Complete on-the-job training.
Once you’ve accepted an offer of employment, your agency will provide on-the-job training, often at a training academy. This training period can be intensive and last several weeks or longer, depending on the agency. You’ll learn how things are run at the facility you work for, corrections basics and other job-specific skills to set you up for success in your position.
Complete a probationary period, if necessary.
Some correctional facilities—particularly at the federal level—make new officers complete a probationary period, often one year after they are hired. This probationary period is used to evaluate how you do on the job and determine if you are a good fit to continue employment.
What about CO training?
Correctional officer basic training usually takes about six weeks to complete. Each state is different, and the federal government has its own requirements, so check within your jurisdiction to see what its requirements are for becoming a correctional officer. Generally, if you’re accepted into a corrections job and need to attend basic training, you will be paid during your training.
All states and local correctional agencies require and provide formal instruction and on-the-job training. Typical corrections officer training takes 100 and 400 hours, depending upon the state.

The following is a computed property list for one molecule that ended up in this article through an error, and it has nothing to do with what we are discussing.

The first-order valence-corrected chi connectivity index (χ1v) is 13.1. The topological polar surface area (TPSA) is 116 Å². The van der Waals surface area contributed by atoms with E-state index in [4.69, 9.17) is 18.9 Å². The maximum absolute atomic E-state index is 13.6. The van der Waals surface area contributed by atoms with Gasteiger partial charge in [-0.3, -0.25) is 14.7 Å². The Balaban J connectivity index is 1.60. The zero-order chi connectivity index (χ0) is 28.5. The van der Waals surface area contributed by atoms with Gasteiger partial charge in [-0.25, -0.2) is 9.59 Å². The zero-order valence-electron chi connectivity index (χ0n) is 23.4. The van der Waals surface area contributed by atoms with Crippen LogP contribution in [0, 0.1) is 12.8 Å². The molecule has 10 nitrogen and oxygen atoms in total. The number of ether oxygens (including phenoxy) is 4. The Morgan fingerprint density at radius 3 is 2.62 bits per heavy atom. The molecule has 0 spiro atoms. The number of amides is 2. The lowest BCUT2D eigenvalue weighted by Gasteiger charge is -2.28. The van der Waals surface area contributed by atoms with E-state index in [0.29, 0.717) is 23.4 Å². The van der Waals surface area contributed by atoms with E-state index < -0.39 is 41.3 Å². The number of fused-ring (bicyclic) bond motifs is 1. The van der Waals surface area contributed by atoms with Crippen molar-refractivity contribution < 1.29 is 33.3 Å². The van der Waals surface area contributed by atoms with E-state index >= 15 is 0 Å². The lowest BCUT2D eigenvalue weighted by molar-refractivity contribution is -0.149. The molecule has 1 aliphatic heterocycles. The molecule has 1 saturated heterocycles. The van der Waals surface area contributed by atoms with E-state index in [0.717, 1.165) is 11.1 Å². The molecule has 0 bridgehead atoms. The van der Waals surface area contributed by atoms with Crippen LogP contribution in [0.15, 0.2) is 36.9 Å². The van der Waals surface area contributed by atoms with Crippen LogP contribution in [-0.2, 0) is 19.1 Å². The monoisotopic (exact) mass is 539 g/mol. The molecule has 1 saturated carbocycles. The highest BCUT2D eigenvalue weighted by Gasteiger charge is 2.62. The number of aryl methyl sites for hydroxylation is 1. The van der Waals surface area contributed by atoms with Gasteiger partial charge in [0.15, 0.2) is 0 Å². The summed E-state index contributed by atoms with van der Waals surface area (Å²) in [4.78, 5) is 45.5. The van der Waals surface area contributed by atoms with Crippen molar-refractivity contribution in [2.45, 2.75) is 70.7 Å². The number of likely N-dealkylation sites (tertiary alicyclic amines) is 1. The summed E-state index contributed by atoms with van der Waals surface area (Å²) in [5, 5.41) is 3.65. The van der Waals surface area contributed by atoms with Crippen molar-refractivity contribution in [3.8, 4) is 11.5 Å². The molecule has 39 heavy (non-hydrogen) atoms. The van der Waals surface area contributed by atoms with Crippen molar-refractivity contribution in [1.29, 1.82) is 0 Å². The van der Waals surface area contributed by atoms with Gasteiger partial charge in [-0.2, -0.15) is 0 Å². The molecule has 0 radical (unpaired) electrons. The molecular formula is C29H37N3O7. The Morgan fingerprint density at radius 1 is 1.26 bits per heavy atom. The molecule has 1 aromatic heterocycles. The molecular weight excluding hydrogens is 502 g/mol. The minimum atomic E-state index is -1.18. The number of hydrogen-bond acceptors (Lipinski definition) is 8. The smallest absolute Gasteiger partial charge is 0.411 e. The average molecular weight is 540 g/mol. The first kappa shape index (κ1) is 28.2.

After completing this basic training, corrections officers are generally required to do additional on-the-job training for a certain period of time.
“I can say each facility is very different. Each one operates differently,” Murray said. Murray also said that being a correctional officer can be a great way to learn many of the skills needed to be a police officer, and knows several people who were a detention or correctional officer before becoming a deputy or police officer.
Where higher education comes into play
To be a correctional officer, you’ll need at least a high school diploma or a GED. Certain agencies require some college, so consult your local agency to find their education requirements.
For those hoping to rise through the ranks or work at the federal level, a four-year bachelor’s degree is required. The GS-05 Correctional Officer job description from the Federal Bureau of Prisons states the role requires a combination of successful completion of a full 4-year course of study in any field leading to a bachelor’s degree from an accredited college or university, or one to three years of full-time experience in a field providing counseling, assistance or supervision to individuals, such as social work.
Education need based on correctional position
|Job title||Education needed|
|Corrections Officer||In federal facilities a bachelor’s degree, otherwise a high school diploma|
|Bailiff||Generally, a high school diploma and some work experience in security|
|Penologist||Bachelor’s degree in criminal justice or psychology|
|Probation/Parole Officer||Bachelor’s degree|
|Warden||Bachelor’s degree at minimum|
Master’s in corrections
While a master’s degree isn’t normally required to work in corrections, you may want to consider a graduate degree if you’re thinking of rising in the ranks and becoming a prison administrator, like a captain, major, deputy warden, or warden, or becoming part of the executive administration team in your state’s department of corrections.